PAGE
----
The "critical" WINS vulnerability that Microsoft issued a patch for last week is now being exploited actively in the wild, according to the SANS Institute.

The Internet Storm Center (ISC), which is operated by SANS, is receiving preliminary reports that hackers are targeting Microsoft's WINS service on Windows NT, 2000 and 2003 servers.

WINS is a central mapping of host names to network addresses and lets users find computers on a network.

Last week, Microsoft issued patch MS09-039 to close the WINS vulnerability, which could allow remote attackers to write to arbitrary memory locations and possibly execute arbitrary code via a modified memory pointer in a Windows replications packet sent to TCP Port 42.

Data collected by the ISC shows that over the past few days Internet activity associated with Port 42 has risen dramatically.MS09-039 was issued on Aug. 11 when ISC was reporting roughly zero targets per day in association with Port 42 activity. By Aug. 13 that number had spiked to around 30,000, and by 16 August the number was 70,000.

Microsoft reported on its Exploitability Index, which is calculated for each patch released, that there is a high likelihood of "consistent exploit code" for the WINS vulnerability on Windows 2000 Service Pack 4. For the other affected platforms, Windows Server NT and 2003, Microsoft said that "inconsistent exploit code" was likely.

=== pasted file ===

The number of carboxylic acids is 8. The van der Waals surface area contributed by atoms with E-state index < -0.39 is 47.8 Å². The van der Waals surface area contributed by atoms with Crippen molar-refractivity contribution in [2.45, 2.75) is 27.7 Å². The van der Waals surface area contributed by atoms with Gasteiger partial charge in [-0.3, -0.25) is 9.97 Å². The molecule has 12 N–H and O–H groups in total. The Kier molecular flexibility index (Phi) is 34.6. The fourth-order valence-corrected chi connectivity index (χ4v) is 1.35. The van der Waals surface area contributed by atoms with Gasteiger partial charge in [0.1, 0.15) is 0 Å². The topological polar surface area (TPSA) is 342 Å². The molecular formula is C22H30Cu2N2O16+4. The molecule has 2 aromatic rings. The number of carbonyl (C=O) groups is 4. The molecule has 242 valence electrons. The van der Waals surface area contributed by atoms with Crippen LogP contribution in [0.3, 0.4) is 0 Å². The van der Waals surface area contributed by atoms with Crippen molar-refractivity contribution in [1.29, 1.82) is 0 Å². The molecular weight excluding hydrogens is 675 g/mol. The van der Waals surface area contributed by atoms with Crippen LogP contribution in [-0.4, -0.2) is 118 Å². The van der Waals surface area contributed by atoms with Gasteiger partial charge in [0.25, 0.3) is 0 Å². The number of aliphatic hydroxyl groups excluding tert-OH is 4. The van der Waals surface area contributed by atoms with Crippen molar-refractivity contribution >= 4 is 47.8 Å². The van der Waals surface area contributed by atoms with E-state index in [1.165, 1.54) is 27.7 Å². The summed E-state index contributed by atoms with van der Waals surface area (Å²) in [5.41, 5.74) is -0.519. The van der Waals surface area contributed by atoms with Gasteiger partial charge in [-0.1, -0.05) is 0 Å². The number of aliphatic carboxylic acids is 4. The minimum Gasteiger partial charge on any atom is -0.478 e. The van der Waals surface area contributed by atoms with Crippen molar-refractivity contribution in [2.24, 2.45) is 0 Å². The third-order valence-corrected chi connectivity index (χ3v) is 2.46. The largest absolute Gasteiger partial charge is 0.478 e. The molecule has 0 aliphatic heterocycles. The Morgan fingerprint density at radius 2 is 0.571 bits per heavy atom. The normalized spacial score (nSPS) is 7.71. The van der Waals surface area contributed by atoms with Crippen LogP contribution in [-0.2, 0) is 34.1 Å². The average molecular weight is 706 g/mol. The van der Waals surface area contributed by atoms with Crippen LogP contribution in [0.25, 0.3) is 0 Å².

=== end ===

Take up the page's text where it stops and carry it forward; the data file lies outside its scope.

Eric Schultze, CTO for Shavlik Technologies, said last week that the WINS issue "is an unauthenticated server-side attack -  the bad guy simply points and shoots some packets at the WINS server and they can execute code of their choice on that server." He noted, however, that the attack is most likely to come from inside a user's network because the necessary port -  Port 42 - to execute the attack is usually blocked at the Internet firewall.

Regardless, his recommendation was to "patch this right away on your WINS servers."

Andrew Storms, director of security operations for nCircle, also said last week that the WINS vulnerability could become a "potential worm vector."